After one year, a lot of heartache, ups and downs, changes in our team, changes in the faces that volunteer and attend and more… I continue to say, “It’s Worth it.” It being church planting that is FOR our community and the people in our community. But here’s the thing, it’s worth it because Jesus said with his actions, “You are worth it.” When he spoke to people the religious leaders avoided and he forgave people who didn’t deserve forgiveness and he taught and healed and loved… he communicated that each person, each individual is worth it all. And ultimately, when he died a gruesome and embarrassing death, he did that to pay for the sins of each “worth it” person. You and me.

When I say, “It’s worth it” — it’s worth it because of the stories depicted in the video below, and many more untold stories that have arisen within our community at Two Cities Church.

I know I’m right where God wants me and I can’t wait to see what he does in and through Two Cities Church in our second year.

It’s Worth It. Part 1
It’s Worth it. Part 2
It’s Worth it. Part 3
It’s Worth it. Part 4
It’s Worth it. Part 5

autumn moments

Yesterday I got a screen shot in the form of a text message from Chris Loach, a good friend and one of our volunteer staff at Two Cities Church. It was an email sent from… me. Only it wasn’t from me and I immediately thought, “OH NO! I’VE BEEN HACKED! WHO ELSE IS GETTING THESE?!!!” I’m sure you can relate to those kinds of panic moments. I haven’t had a hacking situation like this since MySpace was a real social media option. Here’s a screenshot of the email Chris received.


After a few minutes of digging around, I realized I wasn’t hacked, I was Spoofed.

There’s different kinds of spoofing attacks, but mine was fairly simple and just about anyone can do it explains My spoofer simply sent an email from what looked like me, but when you press reply, it showed his real address. He or she was not using a very complicated method. However, sometimes they’re a bit more complicated as explains. So what did I do about it? The following is how I seem to have spooked my spoofer from spoofing me again.

5 Steps to Spooking your Spoofer

Step 1: Know When it Hits
In order to go from spoofed to spooker, you’ve got to know when it happens and you need to know fast because the chances are, they’re not stopping with one email. That means you need your contacts not to just delete the email, but to actually inform you that it happened, like my buddy Chris did for me. (Thanks man!) Once you know, you need to take immediate action to avoid fall out from your contacts.

Step 2: Hit Reply
I asked Chris to click on the name and make sure it says my email. He did and it did. Then I said, “I wonder what would happen if you hit reply” and boom. There it was, the real email that the spoofer was spoofing from.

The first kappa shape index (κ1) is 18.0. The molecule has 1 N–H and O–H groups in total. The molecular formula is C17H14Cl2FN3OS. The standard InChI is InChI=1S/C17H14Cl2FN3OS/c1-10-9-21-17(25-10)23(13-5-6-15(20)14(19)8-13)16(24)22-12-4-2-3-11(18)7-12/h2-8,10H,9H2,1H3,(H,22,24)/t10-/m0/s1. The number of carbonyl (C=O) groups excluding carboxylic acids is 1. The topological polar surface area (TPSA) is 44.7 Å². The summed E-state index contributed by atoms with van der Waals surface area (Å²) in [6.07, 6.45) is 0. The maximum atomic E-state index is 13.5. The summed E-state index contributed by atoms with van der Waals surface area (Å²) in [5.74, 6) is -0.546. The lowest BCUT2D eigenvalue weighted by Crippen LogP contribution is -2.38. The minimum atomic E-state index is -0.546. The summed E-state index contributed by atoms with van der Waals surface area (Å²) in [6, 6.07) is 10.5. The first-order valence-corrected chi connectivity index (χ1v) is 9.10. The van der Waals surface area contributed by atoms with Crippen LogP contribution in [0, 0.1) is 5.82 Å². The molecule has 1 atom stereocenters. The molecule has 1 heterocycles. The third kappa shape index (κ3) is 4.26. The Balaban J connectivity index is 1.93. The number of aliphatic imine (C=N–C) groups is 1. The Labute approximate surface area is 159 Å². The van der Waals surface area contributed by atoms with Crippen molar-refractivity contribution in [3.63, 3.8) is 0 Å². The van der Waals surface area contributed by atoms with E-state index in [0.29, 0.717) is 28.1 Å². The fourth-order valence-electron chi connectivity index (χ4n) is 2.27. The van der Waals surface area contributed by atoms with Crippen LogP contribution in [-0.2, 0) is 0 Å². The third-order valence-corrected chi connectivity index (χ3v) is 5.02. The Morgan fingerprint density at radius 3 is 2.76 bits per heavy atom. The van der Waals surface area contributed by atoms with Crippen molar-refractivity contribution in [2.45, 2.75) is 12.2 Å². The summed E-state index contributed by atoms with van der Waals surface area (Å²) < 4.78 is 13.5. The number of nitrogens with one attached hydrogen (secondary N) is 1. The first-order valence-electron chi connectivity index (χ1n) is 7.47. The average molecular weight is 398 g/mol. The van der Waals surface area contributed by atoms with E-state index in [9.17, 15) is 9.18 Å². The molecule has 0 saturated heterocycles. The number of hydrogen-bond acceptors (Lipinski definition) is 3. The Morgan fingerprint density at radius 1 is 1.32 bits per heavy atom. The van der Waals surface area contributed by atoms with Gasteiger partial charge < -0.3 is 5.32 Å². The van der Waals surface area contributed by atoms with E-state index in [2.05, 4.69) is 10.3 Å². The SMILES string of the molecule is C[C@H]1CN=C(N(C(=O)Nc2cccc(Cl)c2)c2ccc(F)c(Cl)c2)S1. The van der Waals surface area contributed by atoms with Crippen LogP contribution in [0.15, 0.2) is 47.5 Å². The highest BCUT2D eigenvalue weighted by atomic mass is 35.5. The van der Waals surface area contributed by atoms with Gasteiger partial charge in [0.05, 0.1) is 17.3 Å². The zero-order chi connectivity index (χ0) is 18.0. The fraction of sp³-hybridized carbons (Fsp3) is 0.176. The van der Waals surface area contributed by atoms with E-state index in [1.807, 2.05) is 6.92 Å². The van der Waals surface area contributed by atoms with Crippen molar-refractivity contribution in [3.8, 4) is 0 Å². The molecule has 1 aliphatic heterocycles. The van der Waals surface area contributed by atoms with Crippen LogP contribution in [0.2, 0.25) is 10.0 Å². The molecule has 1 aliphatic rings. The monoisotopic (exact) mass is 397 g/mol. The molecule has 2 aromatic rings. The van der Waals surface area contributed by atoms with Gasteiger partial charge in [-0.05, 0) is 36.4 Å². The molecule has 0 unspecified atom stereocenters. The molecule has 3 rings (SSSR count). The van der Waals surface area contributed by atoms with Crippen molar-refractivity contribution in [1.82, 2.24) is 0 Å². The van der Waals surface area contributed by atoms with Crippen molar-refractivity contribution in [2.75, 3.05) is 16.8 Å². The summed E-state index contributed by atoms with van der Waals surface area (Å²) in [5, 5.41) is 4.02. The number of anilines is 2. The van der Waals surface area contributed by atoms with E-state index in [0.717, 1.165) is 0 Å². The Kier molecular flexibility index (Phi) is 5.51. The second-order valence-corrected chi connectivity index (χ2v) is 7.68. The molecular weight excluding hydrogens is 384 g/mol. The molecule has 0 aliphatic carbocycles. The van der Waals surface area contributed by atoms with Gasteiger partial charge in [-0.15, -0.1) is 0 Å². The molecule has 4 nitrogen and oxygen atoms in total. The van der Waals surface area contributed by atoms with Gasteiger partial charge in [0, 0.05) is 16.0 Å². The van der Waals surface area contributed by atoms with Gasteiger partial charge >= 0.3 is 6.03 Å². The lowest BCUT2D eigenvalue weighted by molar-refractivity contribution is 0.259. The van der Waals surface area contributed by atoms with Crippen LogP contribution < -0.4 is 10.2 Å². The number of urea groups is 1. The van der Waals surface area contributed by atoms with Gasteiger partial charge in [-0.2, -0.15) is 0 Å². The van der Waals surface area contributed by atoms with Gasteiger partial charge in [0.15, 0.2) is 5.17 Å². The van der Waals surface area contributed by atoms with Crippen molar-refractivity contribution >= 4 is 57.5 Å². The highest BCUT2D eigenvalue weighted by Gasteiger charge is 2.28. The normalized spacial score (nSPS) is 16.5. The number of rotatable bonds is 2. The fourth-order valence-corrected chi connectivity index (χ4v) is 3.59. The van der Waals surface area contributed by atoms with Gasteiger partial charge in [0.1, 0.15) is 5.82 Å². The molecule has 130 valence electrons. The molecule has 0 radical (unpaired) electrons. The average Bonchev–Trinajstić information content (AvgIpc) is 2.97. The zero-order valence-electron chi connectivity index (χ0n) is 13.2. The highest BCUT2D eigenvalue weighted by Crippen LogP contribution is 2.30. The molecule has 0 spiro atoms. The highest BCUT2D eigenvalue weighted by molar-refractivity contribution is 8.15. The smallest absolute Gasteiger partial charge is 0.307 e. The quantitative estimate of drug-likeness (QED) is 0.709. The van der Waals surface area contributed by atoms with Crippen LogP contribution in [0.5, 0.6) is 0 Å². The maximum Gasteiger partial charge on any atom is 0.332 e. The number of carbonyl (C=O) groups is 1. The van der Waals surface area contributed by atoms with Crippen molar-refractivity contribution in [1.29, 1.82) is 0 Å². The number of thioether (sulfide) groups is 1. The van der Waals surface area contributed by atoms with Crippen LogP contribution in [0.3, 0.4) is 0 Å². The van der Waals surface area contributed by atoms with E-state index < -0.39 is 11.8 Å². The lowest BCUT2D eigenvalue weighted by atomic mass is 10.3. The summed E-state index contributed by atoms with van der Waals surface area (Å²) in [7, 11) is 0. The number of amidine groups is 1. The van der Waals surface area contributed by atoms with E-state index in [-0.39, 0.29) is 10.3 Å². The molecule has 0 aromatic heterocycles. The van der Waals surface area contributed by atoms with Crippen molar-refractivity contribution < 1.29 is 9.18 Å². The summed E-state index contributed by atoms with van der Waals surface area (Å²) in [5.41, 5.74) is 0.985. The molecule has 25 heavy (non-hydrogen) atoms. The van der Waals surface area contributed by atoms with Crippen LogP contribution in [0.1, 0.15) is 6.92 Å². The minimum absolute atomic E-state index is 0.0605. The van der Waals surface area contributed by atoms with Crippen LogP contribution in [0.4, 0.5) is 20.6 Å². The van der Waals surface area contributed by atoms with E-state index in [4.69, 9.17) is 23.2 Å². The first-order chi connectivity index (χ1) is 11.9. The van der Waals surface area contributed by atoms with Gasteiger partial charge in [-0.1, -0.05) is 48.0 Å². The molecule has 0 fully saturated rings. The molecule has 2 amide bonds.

IMG_6790 email 3

Step 3: Research
Once I had the real email this person was sending from, I went on a hunt for information about that person and that email. First stop, Google had nothing to say about that email address. No social media accounts. No other usages in forums. No previous articles, websites or blog posts mentioning the email ( So I decided to figure out what I could about the user via the gmail account recovery process. I went to and plugged in the address, then I clicked on “forgot my password” and chose the text me option. In order to actually get the password you’d need a lot more information, but I wasn’t trying to hack them. I was trying to get information about them. It revealed that their phone number associated with their account is **********77. Here’s what that tells me, their number ends in 77 and it’s one digit too long to be a number from the USA. So they are international.

Step 4: Invite Them to a GoogleTalk Video Chat
I invited them to a video chat. Imagine, what if they had actually accepted my invitation and I could video chat with this person? Wouldn’t that be shockingly amazing?! But they didn’t. But I’m sure that’s when they started getting a little spooked.

Step 5: Email Them and Block Them
I sent two emails to the address and explained that their attempts to scam my contacts would not work. They’re much too smart. People doing these kinds of scams are looking for low-hanging fruit, people who are frazzled by emergencies and many of whom are elderly. As soon as they realize they aren’t going to profit from scamming you or your friends, they’ll move on. In the email I sent, the point was not to make them angry, it was to scare them…hopefully enough to abandon or close the email they used completely and or out of the business. I’m hoping by the end of the time that they realized someone tried to log in to their real email, the person they were spoofing tried to video chat them and they were found out that they were spooked.

Bonus Step: Don’t Get Spoofed Again
I am the administrator of our church domain,, and so I have the ability to go into the admin console and block them from emailing anyone within the organization. I took great pleasure in that step.

Here’s the deal, you can’t stop people from being dumb and trying to scam you, but you can make it difficult for them and you can spook them. So let’s make it difficult for the spoofers who are trying to take money from your contacts. Have you ever been hacked, spoofed or scammed? What was your experience and how did you deal with it?